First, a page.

<%-- Page Title--%> Cinema <%-- End Page Title--%>

<%-- Volume Number --%> Vol 1 Num 141 <%-- End Volume Number --%>

February 13, 2004

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"TheKing" has won Three's The Charm as ‘Rings' Shine

Munawar Hosain Piyal

New Line Cinema's epic drama "Lord of the Rings” juggernaut finally grabbed a big ring at this year's Golden Globe awards on Sunday January 25 as the last delivery of the trilogy “Return of the King” won best drama in a four-for-four sweep.

“Lost in Translation”' took the top comedy/musical prize and two others: Bill Murray for actor and writer-director Sofia Coppola for screenplay. “Mystic River” was the only other multiple winners, with awards for actor Sean Penn and supporting actor Tim Robbins.

The field's most nominated picture, “Cold Mountain”, managed just one win out of eight nominations, for Renee Zellweger's supporting role. "Master and Commander: Far side of the World' and “The Last Samurai” were shut out.

Best Director winner Peter Jackson for “The King” flanked by his 'Rings' team offered a short, even anticlimactic speech typical of the by-the-numbers evening. “I want to pay tribute to Professor Tolkien for his incredible work”, he said.

The night marked the first major awards in the compressed awards calendar. Hollywood Foreign Press Association, which is an organisation of 90 foreign journalists from around the world, gives out the prestigious Golden Globe Awards. The show has been a successful 'party of the year' both for the organisation and for the NBC television network, which broadcast the show, live from the Beverly Hilton Hotel in Beverly Hills. It is often said the Golden Globes is the pre-cursor to the Oscars. If we look at the history we see that often the films, director and actors who won the Globes ended up winning the Oscars.

Best Actor(comedy/musical) winner Bill Murray delivered the night's most memorable speech, brimmed with sardonic barbs. “You can all relax, I fired my agents a couple of months ago,” he joked, after numerous winners had thanked their reps to make up for Tim Robbins' failure to do so. “I would like to thank Universal and Focus pictures,” Murray added, “except there are so many people trying to take credit for this, I wouldn't know where to begin.”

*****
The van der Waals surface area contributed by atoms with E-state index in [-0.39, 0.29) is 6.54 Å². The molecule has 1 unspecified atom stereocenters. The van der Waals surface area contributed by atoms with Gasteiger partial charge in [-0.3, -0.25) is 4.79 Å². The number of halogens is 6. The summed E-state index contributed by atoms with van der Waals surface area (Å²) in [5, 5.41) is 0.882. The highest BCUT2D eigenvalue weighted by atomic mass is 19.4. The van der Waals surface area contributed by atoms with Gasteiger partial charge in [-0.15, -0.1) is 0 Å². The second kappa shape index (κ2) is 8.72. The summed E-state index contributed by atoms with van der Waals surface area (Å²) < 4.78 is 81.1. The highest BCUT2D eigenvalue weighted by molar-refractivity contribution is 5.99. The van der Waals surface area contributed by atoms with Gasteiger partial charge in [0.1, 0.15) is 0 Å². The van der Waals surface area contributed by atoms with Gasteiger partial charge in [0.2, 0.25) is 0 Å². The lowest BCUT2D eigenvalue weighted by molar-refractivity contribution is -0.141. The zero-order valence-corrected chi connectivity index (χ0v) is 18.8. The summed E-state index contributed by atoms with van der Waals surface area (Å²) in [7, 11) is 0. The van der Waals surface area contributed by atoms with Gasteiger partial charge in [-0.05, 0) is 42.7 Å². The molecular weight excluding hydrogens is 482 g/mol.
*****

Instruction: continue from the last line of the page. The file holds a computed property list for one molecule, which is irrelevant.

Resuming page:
Diane Keaton edged out Scarlett Johansson- double nominated for “Girl With a Pearl Earring” and “Lost in Trans- for actress in a musical or comedy for autumn romance 'Something Gotta Give.” The film which paired her with Jack Nicholson has already earned more than $100 million. The two (Keaton and Nicholson), Keaton said have “combined age of 125.” She added: “Playing a woman in love at 57 was like reaching for the stars with a stepladder.”

Charlize Theron continued the momentum from the well-received December release of “Monster” by winning Best Actress drama. “I grew up on a farm in South Africa'- this is insane”! she marveled before rushing through a list of names.

Tim Robbins taking the trophy for best supporting actor for his film “Mystic River”, opened the show. “Clint, you are the man!” Robbins cried, indicating director Clint Eastwood. “A good thing about this coming early is that I get to drink now,” said Robbins. Eastwood later took the stage to accept Sean Penn's Globe, explaining that the star was “terribly embarrassed not to be here. He's got family business up north. He promises to be here next year to present an award.” “Mystic River” has been a rarity for Warner Bros, which is now well nominated for the Oscars.

Highlighting the night's TV portion were two surprise wins by British mockumentary “The Office” and another strong overall showing by HBO. “Angels in America” was the big winner in most of the TV categories. It won best Miniseries/TV movie, Actress, Actor, Supporting Actress and Support Actress--all five categories it was nominated in. Based on Kushner's best selling book and play “Angels” was one of the HBO produced TV films.

Michael Douglas received the prestigious lifetime achievement Cecil B.DeMille award. Danny DeVito and Sharon Stone presented it, noting that father Kirk Douglas had been given the DeMille in 1968. After a minute long standing ovation, Douglas praised the Globes' combo of TV and film stars. He noted that he got his start with small screen's “Streets of San Francisco”, hailing co-star Karl Malden as “a surrogate father”.




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